I cold-emailed and sent in my CV to everyone.
For context, I just entered my first year in university. I had no previous internship experience. My only co-curricular achievements were from High School, which I already graduated from a few years before. However, I did contribute to some ongoing school clubs.
I started by:
- Drawing up a list of every possible firm that I could find
- Cold-emailing my CV to the most senior person I could find
- Telling a story of wanting to learn and just contribute anyway at all
With step one, I assumed that I'd need to reach out to many people and that it was a numbers game. I also didn't restrict myself only to companies that were openly recruiting. With companies that weren't recruiting, I could stand out more since there'd be less applicants - if at all.
I also focused on smaller companies. With a smaller team, I felt that I'd be able to learn so much more. The goal at this stage, being my first internship, was to get as much experience and exposure as possible - not prestige.
For step two, I reached out to the most senior person. This is because the team is small anyway, so it'd be best to connect with the one calling the shots. It's also more likely that you'd be given some consideration. An email in someone's personal inbox is way better than an email in some generic 'Contact Us' folder.
My cold emails were very short. Each element was roughly a sentence or two at most. I introduced myself, said I wanted to intern, mentioned my skills, and followed up with a thanks. I also attached my CV because it felt silly to make people email me back and wait for me to send it over.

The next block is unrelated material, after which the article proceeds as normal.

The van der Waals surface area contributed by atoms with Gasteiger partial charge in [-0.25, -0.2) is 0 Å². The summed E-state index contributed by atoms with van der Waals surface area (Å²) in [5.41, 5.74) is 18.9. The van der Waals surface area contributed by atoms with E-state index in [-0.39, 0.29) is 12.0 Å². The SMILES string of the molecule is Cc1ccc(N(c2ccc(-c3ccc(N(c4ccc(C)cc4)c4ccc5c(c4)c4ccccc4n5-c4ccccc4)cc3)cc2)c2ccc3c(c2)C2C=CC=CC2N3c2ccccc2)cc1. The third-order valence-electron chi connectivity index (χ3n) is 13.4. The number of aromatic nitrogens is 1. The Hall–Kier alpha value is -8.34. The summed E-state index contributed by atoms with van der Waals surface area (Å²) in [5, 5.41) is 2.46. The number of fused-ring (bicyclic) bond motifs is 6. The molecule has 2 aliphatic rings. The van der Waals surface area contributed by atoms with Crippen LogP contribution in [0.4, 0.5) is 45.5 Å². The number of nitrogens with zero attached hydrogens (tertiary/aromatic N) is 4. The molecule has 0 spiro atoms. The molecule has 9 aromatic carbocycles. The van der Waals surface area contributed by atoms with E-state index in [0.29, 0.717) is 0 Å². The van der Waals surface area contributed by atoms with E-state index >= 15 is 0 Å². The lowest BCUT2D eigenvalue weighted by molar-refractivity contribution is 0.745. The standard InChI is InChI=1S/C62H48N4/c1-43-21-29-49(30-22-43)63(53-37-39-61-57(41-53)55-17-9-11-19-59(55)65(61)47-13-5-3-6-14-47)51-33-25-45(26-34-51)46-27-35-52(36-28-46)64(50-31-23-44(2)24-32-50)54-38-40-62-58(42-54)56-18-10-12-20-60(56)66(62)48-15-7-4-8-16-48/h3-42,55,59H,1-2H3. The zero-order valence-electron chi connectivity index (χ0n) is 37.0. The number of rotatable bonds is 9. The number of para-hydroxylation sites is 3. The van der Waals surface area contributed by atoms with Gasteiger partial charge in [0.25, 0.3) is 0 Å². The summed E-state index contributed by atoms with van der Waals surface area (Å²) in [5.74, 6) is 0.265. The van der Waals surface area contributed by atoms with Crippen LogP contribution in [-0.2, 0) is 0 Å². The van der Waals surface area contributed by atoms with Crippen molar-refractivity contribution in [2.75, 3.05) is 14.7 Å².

And with step three, I focused on talking about my motivations and personal experiences in the interview. I had no real hard skills to offer, so I talked about my motivations to convey my genuine interest. I think that they also know you're going to be pretty useless, so they'd at least like to see that you give a shit and are willing to learn on the go.
Talking about my motivations led on naturally to what I did to make up for my lack of work experience. I talked about what I've read, my attempts at investing, as well as my opinion on many topics. These topics included current events, investing styles, and beliefs in a particular sector. It wasn't a replacement for work experience but at least it showed how serious I was about putting in effort.
I found about 30 companies a day to build my list. I sent out 5-10 emails a day at my peak rate. By the time I hit the 50th email I started to get some responses. I went for about 6-7 interviews. Of those, I got the one offer (which I quickly took). By the end, I sent at least 120 emails or applications.
Sorry for the rough numbers, it's been a few years since then.
With these steps, I managed to get a summer internship in my freshman year.
It really helped me move on to a second internship in my sophomore year. After this internship, I also gained the confidence to network more intensively with professionals.
This was just my personal experience and it's not authoritative at all. Still, I hope this helped a bit.